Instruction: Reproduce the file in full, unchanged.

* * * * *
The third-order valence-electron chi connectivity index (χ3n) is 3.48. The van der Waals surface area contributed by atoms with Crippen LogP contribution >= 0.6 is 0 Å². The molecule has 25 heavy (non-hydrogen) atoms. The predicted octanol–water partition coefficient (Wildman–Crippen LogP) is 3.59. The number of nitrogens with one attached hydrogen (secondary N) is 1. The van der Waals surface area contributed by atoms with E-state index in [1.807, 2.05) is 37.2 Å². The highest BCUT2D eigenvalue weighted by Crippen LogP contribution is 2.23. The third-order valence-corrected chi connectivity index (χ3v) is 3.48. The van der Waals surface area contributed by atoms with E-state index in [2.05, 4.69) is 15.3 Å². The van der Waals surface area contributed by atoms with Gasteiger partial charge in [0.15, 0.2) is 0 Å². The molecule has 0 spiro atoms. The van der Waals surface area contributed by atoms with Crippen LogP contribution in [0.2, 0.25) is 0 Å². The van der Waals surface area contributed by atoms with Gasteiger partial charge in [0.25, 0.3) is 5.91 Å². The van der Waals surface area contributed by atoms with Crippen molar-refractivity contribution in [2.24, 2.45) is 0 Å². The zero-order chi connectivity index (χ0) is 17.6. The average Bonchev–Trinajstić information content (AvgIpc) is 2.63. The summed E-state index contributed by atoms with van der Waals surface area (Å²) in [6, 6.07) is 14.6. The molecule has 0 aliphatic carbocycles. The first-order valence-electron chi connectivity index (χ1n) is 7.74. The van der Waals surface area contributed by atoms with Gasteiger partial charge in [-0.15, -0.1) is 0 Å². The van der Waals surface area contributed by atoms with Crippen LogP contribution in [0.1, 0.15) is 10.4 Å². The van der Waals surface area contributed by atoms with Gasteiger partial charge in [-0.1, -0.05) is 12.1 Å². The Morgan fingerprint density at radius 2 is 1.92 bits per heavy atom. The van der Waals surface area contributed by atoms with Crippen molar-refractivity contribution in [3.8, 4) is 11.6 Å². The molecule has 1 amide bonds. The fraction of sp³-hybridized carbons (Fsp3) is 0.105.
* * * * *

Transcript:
The third-order valence-electron chi connectivity index (χ3n) is 3.48. The van der Waals surface area contributed by atoms with Crippen LogP contribution >= 0.6 is 0 Å². The molecule has 25 heavy (non-hydrogen) atoms. The predicted octanol–water partition coefficient (Wildman–Crippen LogP) is 3.59. The number of nitrogens with one attached hydrogen (secondary N) is 1. The van der Waals surface area contributed by atoms with E-state index in [1.807, 2.05) is 37.2 Å². The highest BCUT2D eigenvalue weighted by Crippen LogP contribution is 2.23. The third-order valence-corrected chi connectivity index (χ3v) is 3.48. The van der Waals surface area contributed by atoms with E-state index in [2.05, 4.69) is 15.3 Å². The van der Waals surface area contributed by atoms with Gasteiger partial charge in [0.15, 0.2) is 0 Å². The molecule has 0 spiro atoms. The van der Waals surface area contributed by atoms with Crippen LogP contribution in [0.2, 0.25) is 0 Å². The van der Waals surface area contributed by atoms with Gasteiger partial charge in [0.25, 0.3) is 5.91 Å². The van der Waals surface area contributed by atoms with Crippen molar-refractivity contribution in [2.24, 2.45) is 0 Å². The zero-order chi connectivity index (χ0) is 17.6. The average Bonchev–Trinajstić information content (AvgIpc) is 2.63. The summed E-state index contributed by atoms with van der Waals surface area (Å²) in [6, 6.07) is 14.6. The molecule has 0 aliphatic carbocycles. The first-order valence-electron chi connectivity index (χ1n) is 7.74. The van der Waals surface area contributed by atoms with Gasteiger partial charge in [-0.15, -0.1) is 0 Å². The van der Waals surface area contributed by atoms with Crippen LogP contribution in [0.1, 0.15) is 10.4 Å². The van der Waals surface area contributed by atoms with Gasteiger partial charge in [-0.1, -0.05) is 12.1 Å². The Morgan fingerprint density at radius 2 is 1.92 bits per heavy atom. The van der Waals surface area contributed by atoms with Crippen molar-refractivity contribution in [3.8, 4) is 11.6 Å². The molecule has 1 amide bonds. The fraction of sp³-hybridized carbons (Fsp3) is 0.105.